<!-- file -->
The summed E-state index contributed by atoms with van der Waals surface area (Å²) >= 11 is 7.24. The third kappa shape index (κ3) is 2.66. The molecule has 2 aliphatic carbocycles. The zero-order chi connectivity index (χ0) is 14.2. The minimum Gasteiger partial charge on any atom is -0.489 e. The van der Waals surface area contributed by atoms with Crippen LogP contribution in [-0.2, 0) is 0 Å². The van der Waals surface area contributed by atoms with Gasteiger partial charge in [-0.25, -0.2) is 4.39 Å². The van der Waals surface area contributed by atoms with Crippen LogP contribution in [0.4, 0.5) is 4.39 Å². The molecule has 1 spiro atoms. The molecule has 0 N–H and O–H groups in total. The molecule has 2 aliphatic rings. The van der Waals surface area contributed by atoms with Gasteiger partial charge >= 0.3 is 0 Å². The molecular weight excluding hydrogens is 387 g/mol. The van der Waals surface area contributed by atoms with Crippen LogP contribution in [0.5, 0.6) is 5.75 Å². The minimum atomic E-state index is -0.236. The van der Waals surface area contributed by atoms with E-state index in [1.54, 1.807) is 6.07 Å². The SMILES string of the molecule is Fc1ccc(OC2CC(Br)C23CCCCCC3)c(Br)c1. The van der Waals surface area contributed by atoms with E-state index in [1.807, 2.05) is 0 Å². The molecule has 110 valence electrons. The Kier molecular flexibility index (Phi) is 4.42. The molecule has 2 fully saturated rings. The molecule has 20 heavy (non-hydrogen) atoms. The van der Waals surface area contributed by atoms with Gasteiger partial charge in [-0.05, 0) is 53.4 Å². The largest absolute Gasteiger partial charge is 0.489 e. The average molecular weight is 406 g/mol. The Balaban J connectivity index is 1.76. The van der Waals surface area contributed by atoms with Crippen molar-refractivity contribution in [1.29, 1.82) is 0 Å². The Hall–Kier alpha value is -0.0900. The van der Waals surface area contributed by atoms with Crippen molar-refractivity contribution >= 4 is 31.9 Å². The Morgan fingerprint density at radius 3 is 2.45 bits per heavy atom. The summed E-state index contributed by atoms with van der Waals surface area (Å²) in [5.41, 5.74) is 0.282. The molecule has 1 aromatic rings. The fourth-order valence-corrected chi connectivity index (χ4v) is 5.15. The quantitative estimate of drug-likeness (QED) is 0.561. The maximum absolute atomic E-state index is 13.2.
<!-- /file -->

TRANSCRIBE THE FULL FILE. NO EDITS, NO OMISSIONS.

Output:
The summed E-state index contributed by atoms with van der Waals surface area (Å²) >= 11 is 7.24. The third kappa shape index (κ3) is 2.66. The molecule has 2 aliphatic carbocycles. The zero-order chi connectivity index (χ0) is 14.2. The minimum Gasteiger partial charge on any atom is -0.489 e. The van der Waals surface area contributed by atoms with Crippen LogP contribution in [-0.2, 0) is 0 Å². The van der Waals surface area contributed by atoms with Gasteiger partial charge in [-0.25, -0.2) is 4.39 Å². The van der Waals surface area contributed by atoms with Crippen LogP contribution in [0.4, 0.5) is 4.39 Å². The molecule has 1 spiro atoms. The molecule has 0 N–H and O–H groups in total. The molecule has 2 aliphatic rings. The van der Waals surface area contributed by atoms with Gasteiger partial charge >= 0.3 is 0 Å². The molecular weight excluding hydrogens is 387 g/mol. The van der Waals surface area contributed by atoms with Crippen LogP contribution in [0.5, 0.6) is 5.75 Å². The minimum atomic E-state index is -0.236. The van der Waals surface area contributed by atoms with E-state index in [1.54, 1.807) is 6.07 Å². The SMILES string of the molecule is Fc1ccc(OC2CC(Br)C23CCCCCC3)c(Br)c1. The van der Waals surface area contributed by atoms with E-state index in [1.807, 2.05) is 0 Å². The molecule has 110 valence electrons. The Kier molecular flexibility index (Phi) is 4.42. The molecule has 2 fully saturated rings. The molecule has 20 heavy (non-hydrogen) atoms. The van der Waals surface area contributed by atoms with Gasteiger partial charge in [-0.05, 0) is 53.4 Å². The largest absolute Gasteiger partial charge is 0.489 e. The average molecular weight is 406 g/mol. The Balaban J connectivity index is 1.76. The van der Waals surface area contributed by atoms with Crippen molar-refractivity contribution in [1.29, 1.82) is 0 Å². The Hall–Kier alpha value is -0.0900. The van der Waals surface area contributed by atoms with Crippen molar-refractivity contribution >= 4 is 31.9 Å². The Morgan fingerprint density at radius 3 is 2.45 bits per heavy atom. The summed E-state index contributed by atoms with van der Waals surface area (Å²) in [5.41, 5.74) is 0.282. The molecule has 1 aromatic rings. The fourth-order valence-corrected chi connectivity index (χ4v) is 5.15. The quantitative estimate of drug-likeness (QED) is 0.561. The maximum absolute atomic E-state index is 13.2.